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Most people understand property as something that is owned, a means of creating individual wealth. But in Commodity and Propriety, the first full-length history of the meaning of property, Gregory Alexander uncovers in American legal writing a competing vision of property that has existed alongside the traditional conception. Property, Alexander ...
Commodity & Propriety: Competing Visions of Property in American Legal Thought, 1776-1970
Most people understand property as something that is owned, a means of creating individual wealth. But in Commodity and Propriety, the first full-length history of the meaning of property, Gregory Alexander uncovers in American legal writing a competing vision of property that has existed alongside the traditional conception. Property, Alexander argues, has also been understood as proprietary, a mechanism for creating and maintaining a properly ordered society. This view of property has even operated in periodsOCosuch as the second half of the nineteenth centuryOCowhen market forces seemed to dominate social and legal relationships. In demonstrating how the understanding of property as a private basis for the public good has competed with the better-known market-oriented conception, Alexander radically rewrites the history of property, with significant implications for current political debates and recent Supreme Court decisions.
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The yearbooks provide the key, up-to-date information and analyses that keep heritage professionals, lawyers, and land managers abreast of current legal practice, including summaries of notable court cases, settlements and other dispositions, legislation, government regulations, policies and agency decisions. Interviews with key figures, refereed research articles, think pieces, and a ...
Yearbook of Cultural Property Law 2010
The yearbooks provide the key, up-to-date information and analyses that keep heritage professionals, lawyers, and land managers abreast of current legal practice, including summaries of notable court cases, settlements and other dispositions, legislation, government regulations, policies and agency decisions. Interviews with key figures, refereed research articles, think pieces, and a substantial resources section accompany thorough updates in 8 practice areas: federal land management; state and local; tribes, tribal lands, and Indian arts; marine environment; museums; art market; international; enforcement actions. Thoughtful analyses and useful information from leading practitioners in the diverse field of cultural property law will assist government land managers, state, tribal and museum officials, attorneys, anthropologists, archaeologists, public historians, and others to better preserve, protect and manage cultural property in domestic and international venues.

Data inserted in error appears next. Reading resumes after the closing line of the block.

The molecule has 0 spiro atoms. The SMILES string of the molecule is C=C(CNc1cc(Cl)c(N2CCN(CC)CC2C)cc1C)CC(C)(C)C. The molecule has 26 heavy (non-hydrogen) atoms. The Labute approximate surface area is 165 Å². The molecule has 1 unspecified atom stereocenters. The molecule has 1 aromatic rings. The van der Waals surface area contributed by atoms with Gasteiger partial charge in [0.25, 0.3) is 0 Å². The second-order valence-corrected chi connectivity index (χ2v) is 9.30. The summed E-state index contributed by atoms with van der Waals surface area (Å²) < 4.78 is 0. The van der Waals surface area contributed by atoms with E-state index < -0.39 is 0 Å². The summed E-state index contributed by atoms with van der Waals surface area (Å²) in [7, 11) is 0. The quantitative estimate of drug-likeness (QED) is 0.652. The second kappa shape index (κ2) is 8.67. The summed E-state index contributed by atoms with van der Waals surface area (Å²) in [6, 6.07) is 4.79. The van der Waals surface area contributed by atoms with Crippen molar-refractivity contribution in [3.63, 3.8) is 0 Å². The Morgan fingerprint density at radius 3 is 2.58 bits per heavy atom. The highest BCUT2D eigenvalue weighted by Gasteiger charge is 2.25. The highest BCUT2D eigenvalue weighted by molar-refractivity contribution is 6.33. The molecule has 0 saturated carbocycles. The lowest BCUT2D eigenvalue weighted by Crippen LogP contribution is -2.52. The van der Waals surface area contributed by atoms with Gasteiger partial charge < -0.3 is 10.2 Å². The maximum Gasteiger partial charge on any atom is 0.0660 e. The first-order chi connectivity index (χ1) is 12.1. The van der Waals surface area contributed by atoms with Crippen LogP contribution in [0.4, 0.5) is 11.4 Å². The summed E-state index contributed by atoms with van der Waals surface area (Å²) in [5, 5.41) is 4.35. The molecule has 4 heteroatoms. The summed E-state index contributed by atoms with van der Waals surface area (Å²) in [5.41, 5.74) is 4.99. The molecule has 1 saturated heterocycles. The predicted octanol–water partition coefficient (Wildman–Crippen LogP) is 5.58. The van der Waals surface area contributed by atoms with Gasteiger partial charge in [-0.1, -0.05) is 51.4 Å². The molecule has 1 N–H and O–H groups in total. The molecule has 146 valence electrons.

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The Yearbook provides the heritage management world with summaries of notable court cases, settlements and other dispositions, legislation, government regulations, policies and agency decisions that affect their work. Interviews with key figures, refereed research articles, think pieces, and a substantial resources section will round out each volume. Thoughtful analyses and ...
Yearbook of Cultural Property Law
The Yearbook provides the heritage management world with summaries of notable court cases, settlements and other dispositions, legislation, government regulations, policies and agency decisions that affect their work. Interviews with key figures, refereed research articles, think pieces, and a substantial resources section will round out each volume. Thoughtful analyses and useful information from leading practitioners in the diverse field of cultural property law will assist government land managers, state, tribal and museum officials, attorneys, anthropologists, archaeologists, public historians, and others to better preserve, protect and manage cultural property in domestic and international venues. The 2008 volume includes expanded practice-area sections: federal land management; state and local; tribes, tribal lands, and Indian arts; marine environment; museums; art market; international; enforcement actions. It also will feature and interview with Paolo Ferri, the Italian prosecutor at the Marion True trial, and four featured articles on ownership of information in archaeological reports, historic preservation tax credits, the question of cultural identification of Native Americans under NAGPRA, and the winner of the LCCHP law school writing contest. All royalties are donated to the LawyerOCOs Committee on Cultural Heritage Preservation.
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